A new school year is almost here. If your children attend school outside your home, have you ever thought about what would happen if their school was closed for an extended period of time?
The most likely to occur disastrous events don’t have a long duration before order begins to be restored. Natural disasters can be devastating, but most are relatively localized and the response and recovery time is a couple of weeks to a month at the longest.
Your children might miss some school, but the time is usually made up at the end of the year or possibly by extending the school day.
But every now and then a major event happens, like Hurricane Katrina, that disrupts entire geographic areas and devastates schools.
Katrina completely destroyed 110 of 126 New Orleans public schools, displacing more than 60,000 students. A year later, the school system was only able to accommodate the return of half the students. It is estimated that more than 400,000 students in the Katrina ravaged regions had to move to other cities to attend school.
Another issue is pandemic. Experts believe that it could take at least 4 to 6 months to prepare a vaccine for distribution during a flu pandemic.
Schools have varying response plans for outbreaks. Some close as soon as an outbreak has been identified. Others will not close until the school itself has a certain percentage of confirmed illnesses. Either way, schools could be closed for months to help reduce transmission rates.
Depending on the time of year and how long schools are closed, recommendations could be made to hold all students back until work is made up or promote them all as if they completed the current grade. Neither is a good option.
Homeschooling Your Public School Children
If you find yourself post-disaster with school-aged children at home for an extended period of time, you will likely need a way to keep them occupied. You may also want to continue their education so they don’t fall behind.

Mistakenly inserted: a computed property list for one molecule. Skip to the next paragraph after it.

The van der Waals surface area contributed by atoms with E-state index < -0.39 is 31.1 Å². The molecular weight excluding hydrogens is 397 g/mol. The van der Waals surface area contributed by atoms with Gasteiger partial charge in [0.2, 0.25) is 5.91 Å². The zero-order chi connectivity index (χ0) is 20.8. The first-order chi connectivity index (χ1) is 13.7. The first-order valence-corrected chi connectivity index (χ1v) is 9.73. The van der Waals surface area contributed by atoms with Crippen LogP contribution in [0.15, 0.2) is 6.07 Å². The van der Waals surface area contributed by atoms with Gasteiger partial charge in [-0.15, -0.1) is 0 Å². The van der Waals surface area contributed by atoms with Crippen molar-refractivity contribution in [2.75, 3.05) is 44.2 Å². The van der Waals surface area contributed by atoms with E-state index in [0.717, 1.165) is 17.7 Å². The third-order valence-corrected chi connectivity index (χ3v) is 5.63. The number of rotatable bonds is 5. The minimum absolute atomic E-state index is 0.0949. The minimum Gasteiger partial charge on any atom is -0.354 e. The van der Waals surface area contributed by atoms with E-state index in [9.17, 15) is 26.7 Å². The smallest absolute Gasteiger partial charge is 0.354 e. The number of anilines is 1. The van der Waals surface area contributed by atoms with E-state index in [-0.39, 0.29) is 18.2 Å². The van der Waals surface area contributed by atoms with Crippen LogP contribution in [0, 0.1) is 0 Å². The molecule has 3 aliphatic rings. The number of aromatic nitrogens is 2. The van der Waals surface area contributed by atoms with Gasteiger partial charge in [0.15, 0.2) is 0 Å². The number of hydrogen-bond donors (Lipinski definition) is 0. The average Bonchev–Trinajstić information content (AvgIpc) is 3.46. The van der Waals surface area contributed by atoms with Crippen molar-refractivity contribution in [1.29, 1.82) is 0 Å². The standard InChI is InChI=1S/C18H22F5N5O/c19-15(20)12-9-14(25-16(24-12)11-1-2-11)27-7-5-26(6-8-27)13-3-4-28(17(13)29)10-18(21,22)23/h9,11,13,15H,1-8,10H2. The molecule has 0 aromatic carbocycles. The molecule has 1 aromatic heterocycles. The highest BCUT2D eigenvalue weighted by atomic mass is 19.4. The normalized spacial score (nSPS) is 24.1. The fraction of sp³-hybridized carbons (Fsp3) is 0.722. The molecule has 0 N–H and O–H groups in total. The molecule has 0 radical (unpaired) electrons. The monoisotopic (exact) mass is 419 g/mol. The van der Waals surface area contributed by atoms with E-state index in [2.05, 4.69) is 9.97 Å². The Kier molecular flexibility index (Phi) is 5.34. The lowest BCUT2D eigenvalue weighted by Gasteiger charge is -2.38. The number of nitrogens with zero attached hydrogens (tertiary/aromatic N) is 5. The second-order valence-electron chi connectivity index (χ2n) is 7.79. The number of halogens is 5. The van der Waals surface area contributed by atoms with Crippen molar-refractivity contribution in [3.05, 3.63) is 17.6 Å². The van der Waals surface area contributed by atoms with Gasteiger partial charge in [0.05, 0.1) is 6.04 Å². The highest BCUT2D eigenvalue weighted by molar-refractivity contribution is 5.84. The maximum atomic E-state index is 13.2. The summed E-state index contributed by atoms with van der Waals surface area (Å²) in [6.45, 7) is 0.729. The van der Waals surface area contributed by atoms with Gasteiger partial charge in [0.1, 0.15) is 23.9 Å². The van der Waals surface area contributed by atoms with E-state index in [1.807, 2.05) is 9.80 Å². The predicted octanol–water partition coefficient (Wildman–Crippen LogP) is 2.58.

If they have their school books with them, you can simply progress through each subject as if they were attending school. Have your children read the text, work in workbooks, and take chapter quizzes and tests. If there are no tests, create them by reading through the text yourself.
Consider taking advantage of the opportunity to incorporate survival skills into their learning.
Maintain good notes on what the student accomplishes each day and keep a copy of all finished work. This will provide proof that your child has successfully completed missed curriculum and could prevent him from being held back a year.
If the students are promoted to the next grade automatically, you will be confident that there won’t be any learning gaps because they did the work.
There are other study options whether your children have their school textbooks or not. Assuming you have power and an internet connection (for example, in a pandemic scenario), there are no limits to the education that can be provided to your kids.
If you’re looking for specific courses, here are some of our family favorites:
- Math, Science, Computing, Test Prep and more: Khan Academy